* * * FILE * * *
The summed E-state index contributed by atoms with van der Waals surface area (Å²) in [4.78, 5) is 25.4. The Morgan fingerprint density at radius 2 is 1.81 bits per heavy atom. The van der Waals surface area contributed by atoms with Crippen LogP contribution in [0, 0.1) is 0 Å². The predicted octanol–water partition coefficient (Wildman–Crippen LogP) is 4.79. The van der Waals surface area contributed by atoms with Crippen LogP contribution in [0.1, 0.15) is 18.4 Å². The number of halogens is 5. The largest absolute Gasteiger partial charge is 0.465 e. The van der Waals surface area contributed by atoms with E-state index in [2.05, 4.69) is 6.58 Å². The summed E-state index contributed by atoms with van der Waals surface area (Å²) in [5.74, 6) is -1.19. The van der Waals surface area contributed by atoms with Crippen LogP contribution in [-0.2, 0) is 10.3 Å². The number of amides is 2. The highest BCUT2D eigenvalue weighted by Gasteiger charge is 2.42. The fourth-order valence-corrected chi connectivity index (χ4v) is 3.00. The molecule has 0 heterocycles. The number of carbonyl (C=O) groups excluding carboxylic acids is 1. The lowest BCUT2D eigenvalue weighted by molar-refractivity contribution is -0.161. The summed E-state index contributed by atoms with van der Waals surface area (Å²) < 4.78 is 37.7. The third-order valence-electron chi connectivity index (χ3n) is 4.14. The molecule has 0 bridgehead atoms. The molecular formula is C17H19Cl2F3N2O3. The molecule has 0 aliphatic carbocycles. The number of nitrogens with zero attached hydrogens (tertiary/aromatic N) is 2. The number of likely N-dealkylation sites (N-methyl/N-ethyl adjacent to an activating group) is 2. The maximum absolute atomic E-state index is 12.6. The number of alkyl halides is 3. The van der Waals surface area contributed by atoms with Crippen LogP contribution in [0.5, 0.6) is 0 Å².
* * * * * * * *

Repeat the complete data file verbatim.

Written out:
The summed E-state index contributed by atoms with van der Waals surface area (Å²) in [4.78, 5) is 25.4. The Morgan fingerprint density at radius 2 is 1.81 bits per heavy atom. The van der Waals surface area contributed by atoms with Crippen LogP contribution in [0, 0.1) is 0 Å². The predicted octanol–water partition coefficient (Wildman–Crippen LogP) is 4.79. The van der Waals surface area contributed by atoms with Crippen LogP contribution in [0.1, 0.15) is 18.4 Å². The number of halogens is 5. The largest absolute Gasteiger partial charge is 0.465 e. The van der Waals surface area contributed by atoms with E-state index in [2.05, 4.69) is 6.58 Å². The summed E-state index contributed by atoms with van der Waals surface area (Å²) in [5.74, 6) is -1.19. The van der Waals surface area contributed by atoms with Crippen LogP contribution in [-0.2, 0) is 10.3 Å². The number of amides is 2. The highest BCUT2D eigenvalue weighted by Gasteiger charge is 2.42. The fourth-order valence-corrected chi connectivity index (χ4v) is 3.00. The molecule has 0 heterocycles. The number of carbonyl (C=O) groups excluding carboxylic acids is 1. The lowest BCUT2D eigenvalue weighted by molar-refractivity contribution is -0.161. The summed E-state index contributed by atoms with van der Waals surface area (Å²) < 4.78 is 37.7. The third-order valence-electron chi connectivity index (χ3n) is 4.14. The molecule has 0 bridgehead atoms. The molecular formula is C17H19Cl2F3N2O3. The molecule has 0 aliphatic carbocycles. The number of nitrogens with zero attached hydrogens (tertiary/aromatic N) is 2. The number of likely N-dealkylation sites (N-methyl/N-ethyl adjacent to an activating group) is 2. The maximum absolute atomic E-state index is 12.6. The number of alkyl halides is 3. The van der Waals surface area contributed by atoms with Crippen LogP contribution in [0.5, 0.6) is 0 Å².